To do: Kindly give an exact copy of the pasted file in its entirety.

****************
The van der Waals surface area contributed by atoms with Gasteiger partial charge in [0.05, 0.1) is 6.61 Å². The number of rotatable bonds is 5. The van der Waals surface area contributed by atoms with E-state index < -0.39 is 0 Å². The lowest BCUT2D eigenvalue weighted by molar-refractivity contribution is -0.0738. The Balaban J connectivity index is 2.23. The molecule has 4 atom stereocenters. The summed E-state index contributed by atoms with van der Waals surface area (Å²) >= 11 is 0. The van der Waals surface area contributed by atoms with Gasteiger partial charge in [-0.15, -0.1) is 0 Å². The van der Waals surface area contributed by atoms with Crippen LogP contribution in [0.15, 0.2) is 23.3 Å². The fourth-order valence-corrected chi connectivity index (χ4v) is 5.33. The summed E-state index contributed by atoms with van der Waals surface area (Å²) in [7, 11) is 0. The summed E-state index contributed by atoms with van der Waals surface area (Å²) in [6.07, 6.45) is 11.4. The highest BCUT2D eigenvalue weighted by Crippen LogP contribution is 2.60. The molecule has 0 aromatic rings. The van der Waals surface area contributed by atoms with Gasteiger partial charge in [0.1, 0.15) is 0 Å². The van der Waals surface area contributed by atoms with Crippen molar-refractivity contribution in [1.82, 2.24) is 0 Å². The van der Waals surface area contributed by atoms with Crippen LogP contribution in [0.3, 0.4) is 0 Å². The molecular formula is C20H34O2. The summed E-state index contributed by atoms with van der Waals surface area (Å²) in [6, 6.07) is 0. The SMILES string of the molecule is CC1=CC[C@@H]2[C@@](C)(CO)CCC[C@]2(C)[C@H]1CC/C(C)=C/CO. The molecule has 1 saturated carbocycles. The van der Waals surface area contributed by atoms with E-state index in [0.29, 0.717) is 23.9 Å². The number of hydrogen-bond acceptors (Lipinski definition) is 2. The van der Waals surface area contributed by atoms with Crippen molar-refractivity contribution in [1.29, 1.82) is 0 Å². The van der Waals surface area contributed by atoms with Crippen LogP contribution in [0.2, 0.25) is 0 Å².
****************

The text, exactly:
The van der Waals surface area contributed by atoms with Gasteiger partial charge in [0.05, 0.1) is 6.61 Å². The number of rotatable bonds is 5. The van der Waals surface area contributed by atoms with E-state index < -0.39 is 0 Å². The lowest BCUT2D eigenvalue weighted by molar-refractivity contribution is -0.0738. The Balaban J connectivity index is 2.23. The molecule has 4 atom stereocenters. The summed E-state index contributed by atoms with van der Waals surface area (Å²) >= 11 is 0. The van der Waals surface area contributed by atoms with Gasteiger partial charge in [-0.15, -0.1) is 0 Å². The van der Waals surface area contributed by atoms with Crippen LogP contribution in [0.15, 0.2) is 23.3 Å². The fourth-order valence-corrected chi connectivity index (χ4v) is 5.33. The summed E-state index contributed by atoms with van der Waals surface area (Å²) in [7, 11) is 0. The summed E-state index contributed by atoms with van der Waals surface area (Å²) in [6.07, 6.45) is 11.4. The highest BCUT2D eigenvalue weighted by Crippen LogP contribution is 2.60. The molecule has 0 aromatic rings. The van der Waals surface area contributed by atoms with Gasteiger partial charge in [0.1, 0.15) is 0 Å². The van der Waals surface area contributed by atoms with Crippen molar-refractivity contribution in [1.82, 2.24) is 0 Å². The van der Waals surface area contributed by atoms with Crippen LogP contribution in [0.3, 0.4) is 0 Å². The molecular formula is C20H34O2. The summed E-state index contributed by atoms with van der Waals surface area (Å²) in [6, 6.07) is 0. The SMILES string of the molecule is CC1=CC[C@@H]2[C@@](C)(CO)CCC[C@]2(C)[C@H]1CC/C(C)=C/CO. The molecule has 1 saturated carbocycles. The van der Waals surface area contributed by atoms with E-state index in [0.29, 0.717) is 23.9 Å². The number of hydrogen-bond acceptors (Lipinski definition) is 2. The van der Waals surface area contributed by atoms with Crippen molar-refractivity contribution in [1.29, 1.82) is 0 Å². The van der Waals surface area contributed by atoms with Crippen LogP contribution in [0.2, 0.25) is 0 Å².